Description : Salzmans clear, well-organized treatment demonstrates how comparative analysis is a valuable tool in observing and understanding people in all social and cultural situations. He points out that there is no single, correct way to do comparative analysis, a central approach to anthropological knowledge, and describes four useful strategies to advance diverse anthropological purposes: (1) find similar patterns in historically distinct cases; (2) examine different, contrasting patterns in different places; (3) look at closely related communities, societies, and cultures, which share many common features and differ only in a few; and (4) examine all cases known of a particular type of society, or a representative sample of all cases. Lucid explanations, the perspectives of prominent scholars, and myriad examples illuminate the richness of comparative analysis in anthropology and show how comparison can discipline thoughts and support sound understanding.
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Description : This companion provides an indispensable overview of contemporary and classical issues in social and cultural anthropology. Although anthropology has expanded greatly over time in terms of the diversity of topics in which its practitioners engage, many of the broad themes and topics at the heart of anthropological thought remain perennially vital, such as understanding order and change, diversity and continuity, and conflict and co-operation in the reproduction of social life. Bringing together leading scholars in the field, the contributors to this volume provide us with thoughtful and fruitful ways of thinking about a number of contemporary and long-standing arenas of work where both established and more recent researchers are engaged. The companion begins by exploring classic topics such as Religion; Rituals; Language and Culture; Violence; and Gender. This is followed by a focus on current developments within the discipline including Human Rights; Globalization; and Diasporas and Cosmopolitanism. It provides an interesting and challenging look at the state of current thinking in anthropology, serving as a rich resource for scholars and students alike.
Description : Comparison is fundamental to evolutionary anthropology. When scientists study chimpanzee cognition, for example, they compare chimp performance on cognitive tasks to the performance of human children on the same tasks. And when new fossils are found, such as those of the tiny humans of Flores, scientists compare these remains to other fossils and contemporary humans. Comparison provides a way to draw general inferences about the evolution of traits and therefore has long been the cornerstone of efforts to understand biological and cultural diversity. Individual studies of fossilized remains, living species, or human populations are the essential units of analysis in a comparative study; bringing these elements into a broader comparative framework allows the puzzle pieces to fall into place, creating a means of testing adaptive hypotheses and generating new ones. With this book, Charles L. Nunn intends to ensure that evolutionary anthropologists and organismal biologists have the tools to realize the potential of comparative research. Nunn provides a wide-ranging investigation of the comparative foundations of evolutionary anthropology in past and present research, including studies of animal behavior, biodiversity, linguistic evolution, allometry, and cross-cultural variation. He also points the way to the future, exploring the new phylogeny-based comparative approaches and offering a how-to manual for scientists who wish to incorporate these new methods into their research.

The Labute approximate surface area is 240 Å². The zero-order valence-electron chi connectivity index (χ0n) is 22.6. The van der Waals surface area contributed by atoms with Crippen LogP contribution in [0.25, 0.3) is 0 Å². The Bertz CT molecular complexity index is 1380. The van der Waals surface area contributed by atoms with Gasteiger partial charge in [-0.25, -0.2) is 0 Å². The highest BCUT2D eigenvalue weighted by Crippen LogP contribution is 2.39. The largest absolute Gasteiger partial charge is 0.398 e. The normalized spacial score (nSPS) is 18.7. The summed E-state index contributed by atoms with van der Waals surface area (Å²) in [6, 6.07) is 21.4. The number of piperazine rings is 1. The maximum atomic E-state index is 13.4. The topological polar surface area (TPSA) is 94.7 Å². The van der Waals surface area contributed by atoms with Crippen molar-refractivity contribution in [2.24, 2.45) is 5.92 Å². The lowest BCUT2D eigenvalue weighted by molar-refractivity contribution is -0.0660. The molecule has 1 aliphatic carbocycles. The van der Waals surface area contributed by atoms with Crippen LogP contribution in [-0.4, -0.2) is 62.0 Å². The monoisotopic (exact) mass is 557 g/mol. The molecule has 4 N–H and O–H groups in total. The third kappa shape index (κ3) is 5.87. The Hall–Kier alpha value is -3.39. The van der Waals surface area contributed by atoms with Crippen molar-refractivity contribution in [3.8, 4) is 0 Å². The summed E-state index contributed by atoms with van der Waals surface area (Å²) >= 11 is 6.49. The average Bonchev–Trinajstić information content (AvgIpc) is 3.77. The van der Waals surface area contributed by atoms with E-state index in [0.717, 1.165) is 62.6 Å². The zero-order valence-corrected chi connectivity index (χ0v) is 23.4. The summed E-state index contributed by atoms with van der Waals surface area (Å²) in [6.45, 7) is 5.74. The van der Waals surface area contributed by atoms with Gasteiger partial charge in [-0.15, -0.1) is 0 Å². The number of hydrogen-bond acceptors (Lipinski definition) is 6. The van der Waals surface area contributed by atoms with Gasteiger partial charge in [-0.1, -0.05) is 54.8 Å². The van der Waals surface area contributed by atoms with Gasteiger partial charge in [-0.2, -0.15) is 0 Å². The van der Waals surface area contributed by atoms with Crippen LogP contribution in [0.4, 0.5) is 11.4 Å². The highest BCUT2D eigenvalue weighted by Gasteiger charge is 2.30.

Description : This new reader edited by Mark K. Sandford presents classic and contemporary articles on key issues dealing with the nature of science, evolution and heredity, primate behavior, human evolution, and modern human variation. Important Notice: Media content referenced within the product description or the product text may not be available in the ebook version.
Description : Non-Aboriginal; based on papers presented at Ideas, Concepts and Personalities in the History of Ethnomusicology conference, Urbana, Illinois, April 1988.
Description : This reader provides over 40 selections of enduring intellectual value--classic articles, book excerpts, and research studies--that have shaped the study of anthropology and our contemporary understanding of it.
Description : "In Search of Intercultural Understanding" is a practical guidebook for living and working across cultures. In a hands-on and visual approach, this guide offers new insights and practical advice on adjusting and coping with the experience abroad. With a variety of stories, quotations, exercises and illustrations, the reader is presented with an easy-to-understand survey of cross-cultural issues that will enhance the global experience and provide guidance on becoming interculturally competent.
Description : How are different cultures to be described and compared? This book provides a clear and concise discussion of the theoretical issues involved in ethnographic description and comparative study. Taking up the classic problems in the study of of social organisation, Professor Goodenough describes the major issues in the cross-cultural study of kinship and the family, revealing the kinds of constants, both formal and functional, on which such study must be based. The result is new definitions of marriage, family and parenthood for use in cross-cultural analysis and a greater understanding of this form of analysis itself. The statement on the interdependence of description and comparison in cultural anthropology and its implications for a science of culture, provides fresh insights into cross-cultural analysis for both the theoretical and the practical anthropologist.